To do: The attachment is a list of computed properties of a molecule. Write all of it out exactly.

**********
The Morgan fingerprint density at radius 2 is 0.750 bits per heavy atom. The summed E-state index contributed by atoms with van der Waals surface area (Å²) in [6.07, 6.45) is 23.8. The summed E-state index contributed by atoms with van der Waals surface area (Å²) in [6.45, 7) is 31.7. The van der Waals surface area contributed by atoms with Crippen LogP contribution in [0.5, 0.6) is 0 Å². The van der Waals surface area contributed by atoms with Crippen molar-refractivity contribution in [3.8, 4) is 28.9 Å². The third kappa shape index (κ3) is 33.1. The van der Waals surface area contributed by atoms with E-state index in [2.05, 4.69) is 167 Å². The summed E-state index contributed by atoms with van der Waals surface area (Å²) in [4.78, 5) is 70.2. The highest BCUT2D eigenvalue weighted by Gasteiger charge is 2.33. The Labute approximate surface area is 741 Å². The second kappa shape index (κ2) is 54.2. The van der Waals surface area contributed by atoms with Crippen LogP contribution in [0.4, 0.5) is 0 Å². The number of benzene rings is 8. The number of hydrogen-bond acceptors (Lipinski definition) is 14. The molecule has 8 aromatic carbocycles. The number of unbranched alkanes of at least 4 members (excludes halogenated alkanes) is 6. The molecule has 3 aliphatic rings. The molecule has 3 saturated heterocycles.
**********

The Morgan fingerprint density at radius 2 is 0.750 bits per heavy atom. The summed E-state index contributed by atoms with van der Waals surface area (Å²) in [6.07, 6.45) is 23.8. The summed E-state index contributed by atoms with van der Waals surface area (Å²) in [6.45, 7) is 31.7. The van der Waals surface area contributed by atoms with Crippen LogP contribution in [0.5, 0.6) is 0 Å². The van der Waals surface area contributed by atoms with Crippen molar-refractivity contribution in [3.8, 4) is 28.9 Å². The third kappa shape index (κ3) is 33.1. The van der Waals surface area contributed by atoms with E-state index in [2.05, 4.69) is 167 Å². The summed E-state index contributed by atoms with van der Waals surface area (Å²) in [4.78, 5) is 70.2. The highest BCUT2D eigenvalue weighted by Gasteiger charge is 2.33. The Labute approximate surface area is 741 Å². The second kappa shape index (κ2) is 54.2. The van der Waals surface area contributed by atoms with Crippen LogP contribution in [0.4, 0.5) is 0 Å². The number of benzene rings is 8. The number of hydrogen-bond acceptors (Lipinski definition) is 14. The molecule has 8 aromatic carbocycles. The number of unbranched alkanes of at least 4 members (excludes halogenated alkanes) is 6. The molecule has 3 aliphatic rings. The molecule has 3 saturated heterocycles.